Senator Ron Johnson (R-WI) has put forward an excellent idea for getting the President’s stalled nominees for the executive branch past Chuck Schumer’s retarding maneuvers. Johnson writes:
I have a simple proposal: Change the rules of the Senate to limit debate on sub-Cabinet and lower-court nominees to two hours on the Senate floor. Use Senate committees to vet nominees and report on them to the full Senate, where leadership can assign appropriate members to make the case for or against a nominee in the allotted two hours. Then vote.
The Senate committee process works well with nominations. Candidates are thoroughly vetted by committee members and staff who are well versed on the issues that nominees will be empowered to address. Once a nominee is processed and voted out of committee, it would be sufficient and entirely appropriate to hold an expeditious vote on the Senate floor.
Another good idea for the Senate comes from Congressman Andy Biggs (R-AZ). He explains how appalled the House is that the Senate isn’t acting on all the bills the House has passed and sent to it:
The greatest obstacle blocking Republicans from fulfilling our agenda is not manufactured outrage about Russians. It’s the Senate filibuster, the 60-vote threshold to suspend debate that prevents most bills from making it to the floor.
For years, my fellow Arizonan Rep. Trent Franks has condemned the 60-vote rule, arguing that it stops too many bills already passed by the House from becoming law. President Trump has now joined the chorus of filibuster critics as he watches his agenda languish. Republicans should consign the 60-vote rule to history—or risk throwing away their agenda along with their congressional majority.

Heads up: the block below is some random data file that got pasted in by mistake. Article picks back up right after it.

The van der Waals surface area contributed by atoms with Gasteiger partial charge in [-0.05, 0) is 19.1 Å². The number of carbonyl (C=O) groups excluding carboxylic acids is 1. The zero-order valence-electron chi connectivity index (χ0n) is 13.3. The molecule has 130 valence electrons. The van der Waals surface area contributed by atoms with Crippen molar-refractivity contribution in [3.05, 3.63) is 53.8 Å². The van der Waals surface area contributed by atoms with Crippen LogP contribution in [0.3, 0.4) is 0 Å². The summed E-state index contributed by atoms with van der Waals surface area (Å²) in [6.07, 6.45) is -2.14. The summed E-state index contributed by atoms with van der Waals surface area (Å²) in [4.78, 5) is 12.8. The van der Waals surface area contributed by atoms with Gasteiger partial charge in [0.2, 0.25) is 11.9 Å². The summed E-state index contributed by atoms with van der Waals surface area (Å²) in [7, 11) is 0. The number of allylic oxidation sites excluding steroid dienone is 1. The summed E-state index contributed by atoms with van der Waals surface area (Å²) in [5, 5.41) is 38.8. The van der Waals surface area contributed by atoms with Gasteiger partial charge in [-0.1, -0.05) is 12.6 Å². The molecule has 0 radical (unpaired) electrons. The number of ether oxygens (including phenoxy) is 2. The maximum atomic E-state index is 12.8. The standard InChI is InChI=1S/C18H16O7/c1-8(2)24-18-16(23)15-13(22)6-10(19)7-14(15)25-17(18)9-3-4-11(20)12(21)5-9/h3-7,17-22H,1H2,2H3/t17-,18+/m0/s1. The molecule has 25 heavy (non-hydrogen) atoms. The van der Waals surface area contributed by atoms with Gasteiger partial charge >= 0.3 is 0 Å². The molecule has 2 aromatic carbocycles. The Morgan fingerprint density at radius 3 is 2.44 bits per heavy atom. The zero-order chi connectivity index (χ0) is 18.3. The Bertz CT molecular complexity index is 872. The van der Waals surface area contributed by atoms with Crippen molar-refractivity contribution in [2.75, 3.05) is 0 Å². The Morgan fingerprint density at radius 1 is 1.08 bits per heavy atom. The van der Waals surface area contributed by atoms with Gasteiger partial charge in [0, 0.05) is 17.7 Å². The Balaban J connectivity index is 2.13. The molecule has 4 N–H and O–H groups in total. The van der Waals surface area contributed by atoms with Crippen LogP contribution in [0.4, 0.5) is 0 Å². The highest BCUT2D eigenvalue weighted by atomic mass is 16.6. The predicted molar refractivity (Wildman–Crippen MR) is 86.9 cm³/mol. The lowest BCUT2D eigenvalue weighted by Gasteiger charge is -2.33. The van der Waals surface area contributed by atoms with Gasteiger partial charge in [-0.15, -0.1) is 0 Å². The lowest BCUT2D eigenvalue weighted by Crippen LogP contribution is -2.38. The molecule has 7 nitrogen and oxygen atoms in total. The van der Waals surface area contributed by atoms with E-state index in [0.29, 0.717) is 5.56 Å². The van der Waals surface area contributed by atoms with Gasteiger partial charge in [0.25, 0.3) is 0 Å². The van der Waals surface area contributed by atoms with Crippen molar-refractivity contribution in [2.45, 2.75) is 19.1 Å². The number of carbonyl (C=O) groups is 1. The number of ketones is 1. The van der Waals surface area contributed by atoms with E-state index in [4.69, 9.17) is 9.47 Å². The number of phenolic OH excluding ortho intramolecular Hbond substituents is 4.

The House has already passed more than 200 bills this year, including legislation to repeal Dodd-Frank and strengthen immigration enforcement. All that legislation is parked in the Senate because even getting a vote effectively requires 60 ayes. The only conclusion is that the Senate is controlled by the minority party….
Another downside is that the filibuster rule shields senators from the responsibility of taking hard votes. They can play both sides of an issue by claiming to support a bill they know will never meet the 60-vote threshold.
A final idea — or rather implementation — should have come from Senator McConnell, the Majority Leader, but didn’t. Lisa Murkowski was not only one of the three senators preventing the Republicans from passing the “skinny” Obamacare reform bill, she even had the pettiness, after Trump criticized her for her vote, to take revenge by halting consideration of Trump nominees before the Senate Energy and Natural Resources Committee she chairs. To which one asks, why, why wasn’t Ms. Murkowski immediately removed as chairman of this committee, so important to her standing in Alaska?
No wonder there isn’t discipline among Republicans in the Senate — there’s no punishment for bad behavior!
Oh yes, and couldn’t the Senate also have recessed a while so that Trump could have made some recess appointments from an agreed-upon list (not including Attorney General Sessions, of course)? That would have helped relieve the Schumer confirmation blockade.